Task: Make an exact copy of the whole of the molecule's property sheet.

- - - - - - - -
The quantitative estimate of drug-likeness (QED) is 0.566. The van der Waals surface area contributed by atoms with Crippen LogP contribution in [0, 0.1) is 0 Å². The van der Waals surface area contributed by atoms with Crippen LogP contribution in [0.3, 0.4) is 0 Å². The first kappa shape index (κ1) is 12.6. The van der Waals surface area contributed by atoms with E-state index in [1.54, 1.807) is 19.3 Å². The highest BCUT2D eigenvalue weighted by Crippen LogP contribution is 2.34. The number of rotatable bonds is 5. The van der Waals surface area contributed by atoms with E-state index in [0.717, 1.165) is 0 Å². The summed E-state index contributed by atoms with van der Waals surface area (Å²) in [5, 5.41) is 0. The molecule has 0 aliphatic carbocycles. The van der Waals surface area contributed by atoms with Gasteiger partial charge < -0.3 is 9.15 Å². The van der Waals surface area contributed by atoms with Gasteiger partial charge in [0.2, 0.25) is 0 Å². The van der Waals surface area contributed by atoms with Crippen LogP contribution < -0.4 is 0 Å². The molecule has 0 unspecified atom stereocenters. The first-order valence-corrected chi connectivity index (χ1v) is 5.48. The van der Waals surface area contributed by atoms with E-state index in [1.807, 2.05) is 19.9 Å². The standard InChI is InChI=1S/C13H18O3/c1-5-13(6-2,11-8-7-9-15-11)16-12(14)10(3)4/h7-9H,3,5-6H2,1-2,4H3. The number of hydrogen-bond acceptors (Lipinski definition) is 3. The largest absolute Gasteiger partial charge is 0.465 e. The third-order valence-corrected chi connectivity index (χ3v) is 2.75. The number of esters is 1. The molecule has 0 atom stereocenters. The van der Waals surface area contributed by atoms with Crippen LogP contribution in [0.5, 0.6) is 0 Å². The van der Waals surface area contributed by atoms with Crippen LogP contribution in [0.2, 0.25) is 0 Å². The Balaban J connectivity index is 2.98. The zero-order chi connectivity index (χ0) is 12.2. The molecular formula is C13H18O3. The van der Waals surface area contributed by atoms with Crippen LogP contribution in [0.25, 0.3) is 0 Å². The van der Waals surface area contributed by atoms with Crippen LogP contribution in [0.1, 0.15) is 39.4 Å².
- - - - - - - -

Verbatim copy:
The quantitative estimate of drug-likeness (QED) is 0.566. The van der Waals surface area contributed by atoms with Crippen LogP contribution in [0, 0.1) is 0 Å². The van der Waals surface area contributed by atoms with Crippen LogP contribution in [0.3, 0.4) is 0 Å². The first kappa shape index (κ1) is 12.6. The van der Waals surface area contributed by atoms with E-state index in [1.54, 1.807) is 19.3 Å². The highest BCUT2D eigenvalue weighted by Crippen LogP contribution is 2.34. The number of rotatable bonds is 5. The van der Waals surface area contributed by atoms with E-state index in [0.717, 1.165) is 0 Å². The summed E-state index contributed by atoms with van der Waals surface area (Å²) in [5, 5.41) is 0. The molecule has 0 aliphatic carbocycles. The van der Waals surface area contributed by atoms with Gasteiger partial charge < -0.3 is 9.15 Å². The van der Waals surface area contributed by atoms with Gasteiger partial charge in [0.2, 0.25) is 0 Å². The van der Waals surface area contributed by atoms with Crippen LogP contribution < -0.4 is 0 Å². The molecule has 0 unspecified atom stereocenters. The first-order valence-corrected chi connectivity index (χ1v) is 5.48. The van der Waals surface area contributed by atoms with E-state index in [1.807, 2.05) is 19.9 Å². The standard InChI is InChI=1S/C13H18O3/c1-5-13(6-2,11-8-7-9-15-11)16-12(14)10(3)4/h7-9H,3,5-6H2,1-2,4H3. The number of hydrogen-bond acceptors (Lipinski definition) is 3. The largest absolute Gasteiger partial charge is 0.465 e. The third-order valence-corrected chi connectivity index (χ3v) is 2.75. The number of esters is 1. The molecule has 0 atom stereocenters. The van der Waals surface area contributed by atoms with Crippen LogP contribution in [0.5, 0.6) is 0 Å². The van der Waals surface area contributed by atoms with Crippen LogP contribution in [0.2, 0.25) is 0 Å². The Balaban J connectivity index is 2.98. The zero-order chi connectivity index (χ0) is 12.2. The molecular formula is C13H18O3. The van der Waals surface area contributed by atoms with Crippen LogP contribution in [0.25, 0.3) is 0 Å². The van der Waals surface area contributed by atoms with Crippen LogP contribution in [0.1, 0.15) is 39.4 Å².